Lansing could soon be on the lookout for some extra cash. City Council this week gave the go-ahead to seek a $1.7 million federal grant that aims to jumpstart a long-sought plan to help “transform” Adado Riverfront Park.
An Outdoor Recreation Legacy Partnership grant could fund just shy of half the cost to begin the first phase of renovations, easing the financial weight of the city’s first steps into the multi-million dollar undertaking. The only snag: If the National Park Service likes the idea, the city needs to pay nearly $1 million to make it work.
Parks and Recreation Director Brett Kaschinske said the matched grant cash would be a small step in what could eventually tally to be a $20 million overhaul at the park. He suggested the city would need to find “creative” ways to fund the entire vision, but he hopes to create “a real destination, a real crown jewel” for downtown Lansing.
“It’s a great resource that we have in this city,” Kaschinske added. “It can be used on a daily basis for our residents and bring in people from all over the region. This, again, is going to be a whole group effort. Whether it’s administration or City Council, it’s a conversation we’re all going to have to better this space.”
City Council members OK’d an application this month for the grant application, which offers a six-digit infusion to get help the ball rolling. The state Department of Natural Resources will select up to three of those applications from across Michigan to submit next month. But some were cautious to take a financial leap.
The process required a city-stamped resolution to “diligently pursue” additional funding from both public and private sector partners. Council President Carol Wood checked in with City Attorney Jim Smiertka to confirm there was no real cash commitment before supporting a plan to fund 57 percent of the costs.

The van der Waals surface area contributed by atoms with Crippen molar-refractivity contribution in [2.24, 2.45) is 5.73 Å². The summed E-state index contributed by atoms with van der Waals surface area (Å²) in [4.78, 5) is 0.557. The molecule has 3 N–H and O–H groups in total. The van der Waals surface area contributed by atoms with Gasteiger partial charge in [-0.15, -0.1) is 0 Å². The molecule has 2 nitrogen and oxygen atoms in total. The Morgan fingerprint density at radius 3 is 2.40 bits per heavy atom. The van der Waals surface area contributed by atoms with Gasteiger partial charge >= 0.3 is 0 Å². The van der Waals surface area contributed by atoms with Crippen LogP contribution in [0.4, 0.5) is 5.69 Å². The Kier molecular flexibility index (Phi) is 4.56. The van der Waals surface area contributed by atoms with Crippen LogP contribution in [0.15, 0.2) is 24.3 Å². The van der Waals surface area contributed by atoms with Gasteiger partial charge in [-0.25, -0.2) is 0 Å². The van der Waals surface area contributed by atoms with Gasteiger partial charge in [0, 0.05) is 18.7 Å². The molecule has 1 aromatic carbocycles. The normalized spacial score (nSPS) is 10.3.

“No offense, Brett, but we’ve been down this road where we thought we were doing one thing but it came out that we were doing something different,” she added, before the unanimous vote to pursue the federal grant cash.
Kaschinske said the west side of the park routinely retains water, which requires some excavation before plans can begin. A large hill inside will need to be taken out before the existing paved areas and field spaces can be converted into a broad “West Plaza” pavilion and surrounding event lawn, like listed in the grant application.
“Right now it’s kind of this big, flat, open space,” said Lansing Mayor Andy Schor. “If you go to any big city where they’ve got a park, it’s an active space. You want people to be able to go there and have lunch or swing by after work. It’d be nice to have people there on the weekends with some extra concerts or comedians.”
Kaschinske suggested local nonprofits could help front some of the costs in a project that could eventually lead to a permanent stage for events like the Common Music Festival, expanding the space to draw in larger crowds. The project, eventually, is also geared to include a variety of utility improvements to handle the growth.
“Power, water, drainage, all the things that make a park more usable and cost effective,” said Scott Keith, president and CEO of the Lansing Entertainment and Public Facilities Authority. “If we can get some pieces moving to move the park into a position where it’s used more frequently, it will continue to grow from there.”
The nationally competitive grant application — billed to “help the public to access or re-connect with the outdoors, particularly in city neighborhoods that lack parks and recreational opportunities” — is due Sept. 14. The city doesn’t need to come up with the cash immediately; that can be worked out as selection continues.